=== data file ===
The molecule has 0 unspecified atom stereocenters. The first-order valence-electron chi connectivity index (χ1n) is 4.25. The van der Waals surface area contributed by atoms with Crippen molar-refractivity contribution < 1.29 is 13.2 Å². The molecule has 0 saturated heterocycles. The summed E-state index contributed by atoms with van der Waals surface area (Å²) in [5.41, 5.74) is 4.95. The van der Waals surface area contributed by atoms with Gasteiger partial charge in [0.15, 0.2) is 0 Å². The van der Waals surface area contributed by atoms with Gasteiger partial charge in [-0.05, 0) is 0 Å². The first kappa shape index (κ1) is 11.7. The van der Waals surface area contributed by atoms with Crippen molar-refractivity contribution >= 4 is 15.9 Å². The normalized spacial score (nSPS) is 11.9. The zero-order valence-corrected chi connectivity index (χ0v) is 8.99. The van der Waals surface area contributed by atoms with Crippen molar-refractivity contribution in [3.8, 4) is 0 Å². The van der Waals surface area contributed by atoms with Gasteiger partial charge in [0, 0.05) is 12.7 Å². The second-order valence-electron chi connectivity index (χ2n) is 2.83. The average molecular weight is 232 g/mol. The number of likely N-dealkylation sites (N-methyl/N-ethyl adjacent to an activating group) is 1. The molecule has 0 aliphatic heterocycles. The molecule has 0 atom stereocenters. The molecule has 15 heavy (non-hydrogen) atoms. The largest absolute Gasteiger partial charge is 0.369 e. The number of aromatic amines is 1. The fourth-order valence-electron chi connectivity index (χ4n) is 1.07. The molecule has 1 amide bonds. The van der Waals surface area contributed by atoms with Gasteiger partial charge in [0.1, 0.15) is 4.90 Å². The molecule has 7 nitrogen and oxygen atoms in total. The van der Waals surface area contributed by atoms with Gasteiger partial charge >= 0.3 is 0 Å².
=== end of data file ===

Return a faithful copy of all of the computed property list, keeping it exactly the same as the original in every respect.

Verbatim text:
The molecule has 0 unspecified atom stereocenters. The first-order valence-electron chi connectivity index (χ1n) is 4.25. The van der Waals surface area contributed by atoms with Crippen molar-refractivity contribution < 1.29 is 13.2 Å². The molecule has 0 saturated heterocycles. The summed E-state index contributed by atoms with van der Waals surface area (Å²) in [5.41, 5.74) is 4.95. The van der Waals surface area contributed by atoms with Gasteiger partial charge in [0.15, 0.2) is 0 Å². The van der Waals surface area contributed by atoms with Gasteiger partial charge in [-0.05, 0) is 0 Å². The first kappa shape index (κ1) is 11.7. The van der Waals surface area contributed by atoms with Crippen molar-refractivity contribution >= 4 is 15.9 Å². The normalized spacial score (nSPS) is 11.9. The zero-order valence-corrected chi connectivity index (χ0v) is 8.99. The van der Waals surface area contributed by atoms with Crippen molar-refractivity contribution in [3.8, 4) is 0 Å². The van der Waals surface area contributed by atoms with Gasteiger partial charge in [0, 0.05) is 12.7 Å². The second-order valence-electron chi connectivity index (χ2n) is 2.83. The average molecular weight is 232 g/mol. The number of likely N-dealkylation sites (N-methyl/N-ethyl adjacent to an activating group) is 1. The molecule has 0 aliphatic heterocycles. The molecule has 0 atom stereocenters. The molecule has 15 heavy (non-hydrogen) atoms. The largest absolute Gasteiger partial charge is 0.369 e. The number of aromatic amines is 1. The fourth-order valence-electron chi connectivity index (χ4n) is 1.07. The molecule has 1 amide bonds. The van der Waals surface area contributed by atoms with Gasteiger partial charge in [0.1, 0.15) is 4.90 Å². The molecule has 7 nitrogen and oxygen atoms in total. The van der Waals surface area contributed by atoms with Gasteiger partial charge >= 0.3 is 0 Å².